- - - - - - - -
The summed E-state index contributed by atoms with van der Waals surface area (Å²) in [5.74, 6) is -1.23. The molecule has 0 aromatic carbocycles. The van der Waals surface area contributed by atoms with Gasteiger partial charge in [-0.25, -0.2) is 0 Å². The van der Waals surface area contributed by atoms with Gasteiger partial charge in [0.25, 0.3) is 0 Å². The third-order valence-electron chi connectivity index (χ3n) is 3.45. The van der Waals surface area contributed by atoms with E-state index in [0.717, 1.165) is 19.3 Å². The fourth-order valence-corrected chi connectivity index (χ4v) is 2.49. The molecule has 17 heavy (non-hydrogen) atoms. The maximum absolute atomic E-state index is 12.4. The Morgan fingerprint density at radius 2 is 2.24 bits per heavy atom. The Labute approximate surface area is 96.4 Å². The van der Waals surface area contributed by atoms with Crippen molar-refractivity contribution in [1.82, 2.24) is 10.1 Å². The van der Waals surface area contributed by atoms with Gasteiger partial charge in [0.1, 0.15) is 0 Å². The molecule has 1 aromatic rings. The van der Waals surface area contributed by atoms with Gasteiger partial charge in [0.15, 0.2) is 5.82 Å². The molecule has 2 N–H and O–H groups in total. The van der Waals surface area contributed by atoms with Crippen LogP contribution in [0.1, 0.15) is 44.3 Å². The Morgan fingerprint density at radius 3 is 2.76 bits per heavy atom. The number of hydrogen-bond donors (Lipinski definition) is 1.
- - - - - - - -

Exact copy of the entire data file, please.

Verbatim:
The summed E-state index contributed by atoms with van der Waals surface area (Å²) in [5.74, 6) is -1.23. The molecule has 0 aromatic carbocycles. The van der Waals surface area contributed by atoms with Gasteiger partial charge in [-0.25, -0.2) is 0 Å². The van der Waals surface area contributed by atoms with Gasteiger partial charge in [0.25, 0.3) is 0 Å². The third-order valence-electron chi connectivity index (χ3n) is 3.45. The van der Waals surface area contributed by atoms with E-state index in [0.717, 1.165) is 19.3 Å². The fourth-order valence-corrected chi connectivity index (χ4v) is 2.49. The molecule has 17 heavy (non-hydrogen) atoms. The maximum absolute atomic E-state index is 12.4. The Morgan fingerprint density at radius 2 is 2.24 bits per heavy atom. The Labute approximate surface area is 96.4 Å². The van der Waals surface area contributed by atoms with Crippen molar-refractivity contribution in [1.82, 2.24) is 10.1 Å². The van der Waals surface area contributed by atoms with Gasteiger partial charge in [0.1, 0.15) is 0 Å². The molecule has 1 aromatic rings. The van der Waals surface area contributed by atoms with Gasteiger partial charge in [0.15, 0.2) is 5.82 Å². The molecule has 2 N–H and O–H groups in total. The van der Waals surface area contributed by atoms with Crippen LogP contribution in [0.1, 0.15) is 44.3 Å². The Morgan fingerprint density at radius 3 is 2.76 bits per heavy atom. The number of hydrogen-bond donors (Lipinski definition) is 1.